The Mystery of Aunt Carrie’s Boardinghouse

Kaitlyn Dunnett/Kathy Lynn Emerson here, today sharing another of my family history mysteries. Warning: this is a long post!

Recently, the land that went out of my mother’s family back in 1958 and was thereafter abandoned until it became completely overgrown, was sold to a gentleman who contacted me after seeing the page I have about that site on my webpage. It turned out that he not only bought what was the original Hornbeck farm on Whittaker Road in Hurleyville, New York, but also the property next door, the one that was a bungalow colony back in the 1950s. Among other questions, he asked if I could solve a mystery for him: why doesn’t the large pond on the Hornbeck lot show up on old maps of the area?

the farm pond in its heyday

That was easy to answer. My great-uncles, M.H. and Howard Hornbeck, dug the pond, probably sometime in the very early twentieth century, tapping into a spring to create a recreational feature for guests at the family’s summer boardinghouse. This was no small undertaking, but it proved quite successful. Swimming, boating, and fishing were a real draw in those early days of tourism in the foothills of the Catskills, and in the winter the uncles operated an ice harvesting business.

the same pond in 2023

As things turned out, the new owner ended up solving a mystery for me, too. A while back I came across a probate notice in the Sullivan County Record for May 20, 1897:

This puzzled me for a couple of reasons. For one thing, it was obvious that Lawrence made his will much earlier than 1897. At the time of his death, earlier that May at the age of 86, his son was married and had six children, his daughter was married and had two children, and his wife, the executrix, had been dead since 1890. None of their surviving descendants, at least the ones I’m in touch with, could ever remember hearing about the property being split in two and I wasn’t having any luck digging up any more information on or in old newspapers. I did know, however, that Lawrence Hornbeck’s father had brought his family to Hurleyville from Rochester (now Accord) in Ulster County by 1850, and that Lawrence had married Catherine E. Gardner in 1856.

In 1860, in the non-population census taken of farms, Lawrence had 38 improved acres and 45 unimproved, valued at $1000. He had one horse, four cows, two oxen, three other cattle, six sheep, and one swine, valued at $200. In the previous year the farm had produced fifty bushels of rye and fifty bushels of oats. In the 1870 census his real estate was valued at $1600 and his personal estate at $1000. The 1870 non-population schedule listed his holdings as fifty improved acres and twenty-five of woodland. His farm implements and machinery were valued at $50. He owned two horses, six milch cows, two working oxen, eight other cattle, four sheep, and two swine. The value of all his livestock was $800. He produced 100 bushels of Indian corn and the same of oats and ninety bushels of buckwheat. The 1880 non-population census gave Lawrence 28 tilled acres, 27 untilled acres, and 20 acres that were woodland. The value of the land, including buildings and fences, was $2000. The value of farm implements and machinery was $200 and the value of all livestock was $480. In 1879, he spent $20 on building and repairs and $20 in wages, including the value of board. The estimated value of all farm produce sold, consumed, or on hand was $650. Twenty acres were mown and twenty acres were not mown. Twenty-two acres were planted in hay. He owned two horses, eight cows, three other cattle, two swine, and fifteen barnyard poultry. In 1879, the farm produced 700 pounds of butter and sixty dozen eggs. For the time, Lawrence would have been considered prosperous.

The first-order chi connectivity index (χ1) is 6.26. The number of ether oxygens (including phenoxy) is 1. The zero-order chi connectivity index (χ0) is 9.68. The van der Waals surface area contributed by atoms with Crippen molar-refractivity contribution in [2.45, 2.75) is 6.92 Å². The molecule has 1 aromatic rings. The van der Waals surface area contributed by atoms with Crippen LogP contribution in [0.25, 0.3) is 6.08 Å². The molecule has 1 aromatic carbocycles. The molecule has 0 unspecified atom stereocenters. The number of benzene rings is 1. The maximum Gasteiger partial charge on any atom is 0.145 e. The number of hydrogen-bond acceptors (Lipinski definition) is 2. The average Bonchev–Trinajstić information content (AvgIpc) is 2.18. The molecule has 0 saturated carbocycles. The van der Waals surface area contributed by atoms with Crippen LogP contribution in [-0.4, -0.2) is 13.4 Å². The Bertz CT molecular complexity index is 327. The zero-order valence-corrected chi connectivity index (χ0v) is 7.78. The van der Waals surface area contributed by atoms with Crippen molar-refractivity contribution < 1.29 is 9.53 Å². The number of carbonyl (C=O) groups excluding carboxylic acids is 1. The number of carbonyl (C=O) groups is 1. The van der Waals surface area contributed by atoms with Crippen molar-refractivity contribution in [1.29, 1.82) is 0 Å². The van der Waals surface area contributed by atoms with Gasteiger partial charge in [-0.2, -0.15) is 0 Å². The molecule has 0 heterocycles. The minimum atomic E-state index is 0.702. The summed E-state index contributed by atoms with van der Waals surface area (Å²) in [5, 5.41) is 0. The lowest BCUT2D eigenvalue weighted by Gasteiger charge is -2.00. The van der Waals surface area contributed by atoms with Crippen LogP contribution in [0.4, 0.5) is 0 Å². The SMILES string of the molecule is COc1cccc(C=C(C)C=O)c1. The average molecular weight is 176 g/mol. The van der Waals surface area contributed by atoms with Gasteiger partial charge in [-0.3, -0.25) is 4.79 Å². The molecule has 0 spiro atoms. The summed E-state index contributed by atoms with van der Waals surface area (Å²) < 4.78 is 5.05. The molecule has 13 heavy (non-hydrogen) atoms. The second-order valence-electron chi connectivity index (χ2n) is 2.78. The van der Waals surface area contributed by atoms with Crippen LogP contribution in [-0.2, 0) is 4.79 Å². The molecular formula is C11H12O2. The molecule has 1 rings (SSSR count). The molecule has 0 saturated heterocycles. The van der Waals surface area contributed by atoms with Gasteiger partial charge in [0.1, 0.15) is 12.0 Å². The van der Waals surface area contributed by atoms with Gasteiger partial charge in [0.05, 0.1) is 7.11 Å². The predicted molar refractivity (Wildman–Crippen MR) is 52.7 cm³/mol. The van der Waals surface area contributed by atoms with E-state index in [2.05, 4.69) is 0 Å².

The photograph below shows Lawrence with his wife and two grown children outside the original farmhouse. It probably dates from the early 1880s.


Since I knew that Lawrence owned 75 acres at the time of his death, it finally dawned on me to ask my new correspondent the obvious question: how big was the lot he had just purchased? The answer was 37½ acres. So, yes, the property was divided, but I still didn’t have details. In the 1950s, the period I and my slightly older cousins remember first hand, the houses on the west side of the farm belonged to the Lounsburys, cousins on Myron’s wife’s side of the family, and to my Great Aunt Ida, Myron’s daughter and M.H. and Howard’s sister.